Having established ourselves in the queue and put up our camping chairs we spent a little time getting the low down with Paolo, Joel and Sean from No6. The phone would ring every few minutes with an enquiry regarding the queue, quantity or price. It quickly became obvious there was a lot more interest in the trainer than I had initially thought and the queue increased rapidly. Fifteen to twenty more people joined and at the close of the business day we were told we could take up camp outside No6.
Spending the evening queuing outside a shop in the middle of London in October does draw attention and curious looks from passersby, especially approaching the early morning hours as people make there way home. “What are you queuing for? How much are they?” People always seem interested and slightly bemused at our dedication. The queue continued to grow sporadically with people bringing chairs, sleeping bags and camping equipment. Trying to relax enough in order to get sleep was difficult and having queued for the best part of the day that’s all I wanted to do. I found it tough going but as I looked around me I noticed that others seemed to be doing just fine.
The morning arrived and the anticipation began to build into excitement. People were still arriving even though the queue was well over 120 strong. They’d walk past with an expression on their face that read “I wish I’d arrived earlier”. Opening time slowly drew closer and the queue gathered itself as the excitement boiled over and turned into desperation for a few as fingers were pointed and accusations of queue jumping began to fly. The friendly banter from only a few hours before had been replaced with an air of anxiety. One particularly intoxicated individual who had parked himself opposite the door of No6 for an hour or so was now trying to queue jump two hours before opening time, and he felt the full wrath of several members at the front of the queue, some of whom had been queuing for nearly two full days.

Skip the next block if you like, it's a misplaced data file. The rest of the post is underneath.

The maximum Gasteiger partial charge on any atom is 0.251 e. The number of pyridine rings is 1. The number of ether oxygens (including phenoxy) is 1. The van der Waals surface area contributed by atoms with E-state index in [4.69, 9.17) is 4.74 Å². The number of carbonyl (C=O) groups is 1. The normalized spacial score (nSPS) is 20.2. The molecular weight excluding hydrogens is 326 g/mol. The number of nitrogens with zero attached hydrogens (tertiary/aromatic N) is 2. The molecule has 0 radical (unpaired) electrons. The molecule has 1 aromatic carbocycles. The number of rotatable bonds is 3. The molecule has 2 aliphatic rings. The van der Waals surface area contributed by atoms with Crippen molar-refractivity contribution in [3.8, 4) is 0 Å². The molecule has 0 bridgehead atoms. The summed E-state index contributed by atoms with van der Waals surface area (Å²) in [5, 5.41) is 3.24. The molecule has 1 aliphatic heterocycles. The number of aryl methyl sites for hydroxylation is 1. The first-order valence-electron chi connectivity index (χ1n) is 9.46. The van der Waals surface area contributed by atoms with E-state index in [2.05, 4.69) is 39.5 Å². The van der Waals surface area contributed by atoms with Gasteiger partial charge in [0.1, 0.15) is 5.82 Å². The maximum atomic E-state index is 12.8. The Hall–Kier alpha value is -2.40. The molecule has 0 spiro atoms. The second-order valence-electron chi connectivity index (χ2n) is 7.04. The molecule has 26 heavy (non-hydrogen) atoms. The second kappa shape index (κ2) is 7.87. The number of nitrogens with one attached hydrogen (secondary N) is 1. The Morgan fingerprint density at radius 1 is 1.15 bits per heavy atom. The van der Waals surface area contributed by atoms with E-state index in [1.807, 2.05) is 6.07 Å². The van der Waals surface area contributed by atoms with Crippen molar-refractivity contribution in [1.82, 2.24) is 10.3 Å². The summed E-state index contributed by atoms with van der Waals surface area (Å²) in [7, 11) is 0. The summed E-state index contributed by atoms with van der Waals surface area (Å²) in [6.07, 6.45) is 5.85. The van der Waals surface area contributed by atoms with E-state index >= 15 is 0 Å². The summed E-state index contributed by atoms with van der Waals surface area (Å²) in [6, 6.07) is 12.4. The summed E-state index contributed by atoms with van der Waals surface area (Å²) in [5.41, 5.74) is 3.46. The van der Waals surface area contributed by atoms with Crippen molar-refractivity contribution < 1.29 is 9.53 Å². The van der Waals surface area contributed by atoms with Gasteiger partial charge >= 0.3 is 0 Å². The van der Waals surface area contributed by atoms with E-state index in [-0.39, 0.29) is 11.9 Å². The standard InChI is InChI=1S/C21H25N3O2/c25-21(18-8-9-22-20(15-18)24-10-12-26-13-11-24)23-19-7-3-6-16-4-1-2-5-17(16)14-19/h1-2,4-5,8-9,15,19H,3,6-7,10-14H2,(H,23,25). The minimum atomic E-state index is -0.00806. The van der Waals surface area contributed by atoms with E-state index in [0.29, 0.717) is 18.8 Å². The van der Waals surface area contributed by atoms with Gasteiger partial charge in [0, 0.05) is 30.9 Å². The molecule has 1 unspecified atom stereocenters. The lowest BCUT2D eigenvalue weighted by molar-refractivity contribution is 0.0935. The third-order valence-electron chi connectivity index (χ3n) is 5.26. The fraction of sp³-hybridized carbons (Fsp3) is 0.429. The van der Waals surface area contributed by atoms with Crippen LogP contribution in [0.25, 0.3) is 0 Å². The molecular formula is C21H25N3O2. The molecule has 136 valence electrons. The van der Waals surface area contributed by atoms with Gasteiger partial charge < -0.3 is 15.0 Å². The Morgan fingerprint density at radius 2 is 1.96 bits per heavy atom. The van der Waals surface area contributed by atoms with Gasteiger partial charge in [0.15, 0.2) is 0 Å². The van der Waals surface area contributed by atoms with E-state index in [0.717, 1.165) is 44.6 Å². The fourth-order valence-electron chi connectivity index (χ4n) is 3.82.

9am came and for most it was only too soon. The door opened and people jostled for position as the first few were let into the shop. The first ten customers received a poster and lanyard as an extra thank you for showing roughly 36 hours of queuing perseverance. My turn came and being a relatively large size (UK 11) can have it’s drawbacks as stock can be a lot less plentiful. I managed to grab the last pair and the long wait was eventually over. Relief!
As I hung around for my friends I’d been queuing with to grab their pairs I noticed the queue was still curling around the corner. People filtered in and out, lots of happy faces coming away with the size they were after. Little by little stock began to run short and the queue was still well over the amount allocated to the store. 30 pairs left. 20 pairs left. 10 pairs left. The last few were snapped up with some people who were only queuing 2-3 hours before the shop opened coming away lucky. Twenty or so people were turned away empty handed. For those that were lucky enough to acquire a pair it was certainly an experience and more than thoroughly deserved.
written by Dylan Cromwell
photography by errol
shoes contributed by Ross Macwaters